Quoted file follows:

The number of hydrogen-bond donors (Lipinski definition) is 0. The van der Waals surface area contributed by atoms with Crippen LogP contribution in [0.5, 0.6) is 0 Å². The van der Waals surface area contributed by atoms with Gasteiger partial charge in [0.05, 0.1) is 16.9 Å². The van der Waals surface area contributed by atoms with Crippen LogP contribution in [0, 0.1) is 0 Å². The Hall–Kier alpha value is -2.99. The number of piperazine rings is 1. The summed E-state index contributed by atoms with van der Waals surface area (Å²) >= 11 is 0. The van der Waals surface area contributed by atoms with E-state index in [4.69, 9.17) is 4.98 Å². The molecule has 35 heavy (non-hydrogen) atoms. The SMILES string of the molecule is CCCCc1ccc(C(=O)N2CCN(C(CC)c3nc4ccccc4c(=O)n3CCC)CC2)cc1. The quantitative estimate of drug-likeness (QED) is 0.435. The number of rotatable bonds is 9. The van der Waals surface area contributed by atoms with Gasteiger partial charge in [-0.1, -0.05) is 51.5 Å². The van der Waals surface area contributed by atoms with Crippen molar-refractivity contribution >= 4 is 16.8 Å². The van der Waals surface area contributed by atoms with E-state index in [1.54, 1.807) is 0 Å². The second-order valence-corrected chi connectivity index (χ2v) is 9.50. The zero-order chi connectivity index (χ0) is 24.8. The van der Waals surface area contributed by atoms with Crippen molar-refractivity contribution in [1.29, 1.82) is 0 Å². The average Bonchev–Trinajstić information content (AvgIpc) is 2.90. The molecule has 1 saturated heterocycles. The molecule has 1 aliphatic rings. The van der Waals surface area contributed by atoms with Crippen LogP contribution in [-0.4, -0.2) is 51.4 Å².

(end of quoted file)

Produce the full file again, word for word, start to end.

The number of hydrogen-bond donors (Lipinski definition) is 0. The van der Waals surface area contributed by atoms with Crippen LogP contribution in [0.5, 0.6) is 0 Å². The van der Waals surface area contributed by atoms with Gasteiger partial charge in [0.05, 0.1) is 16.9 Å². The van der Waals surface area contributed by atoms with Crippen LogP contribution in [0, 0.1) is 0 Å². The Hall–Kier alpha value is -2.99. The number of piperazine rings is 1. The summed E-state index contributed by atoms with van der Waals surface area (Å²) >= 11 is 0. The van der Waals surface area contributed by atoms with E-state index in [4.69, 9.17) is 4.98 Å². The molecule has 35 heavy (non-hydrogen) atoms. The SMILES string of the molecule is CCCCc1ccc(C(=O)N2CCN(C(CC)c3nc4ccccc4c(=O)n3CCC)CC2)cc1. The quantitative estimate of drug-likeness (QED) is 0.435. The number of rotatable bonds is 9. The van der Waals surface area contributed by atoms with Gasteiger partial charge in [-0.1, -0.05) is 51.5 Å². The van der Waals surface area contributed by atoms with Crippen molar-refractivity contribution >= 4 is 16.8 Å². The van der Waals surface area contributed by atoms with E-state index in [1.54, 1.807) is 0 Å². The second-order valence-corrected chi connectivity index (χ2v) is 9.50. The zero-order chi connectivity index (χ0) is 24.8. The van der Waals surface area contributed by atoms with Crippen molar-refractivity contribution in [1.29, 1.82) is 0 Å². The average Bonchev–Trinajstić information content (AvgIpc) is 2.90. The molecule has 1 saturated heterocycles. The molecule has 1 aliphatic rings. The van der Waals surface area contributed by atoms with Crippen LogP contribution in [-0.4, -0.2) is 51.4 Å².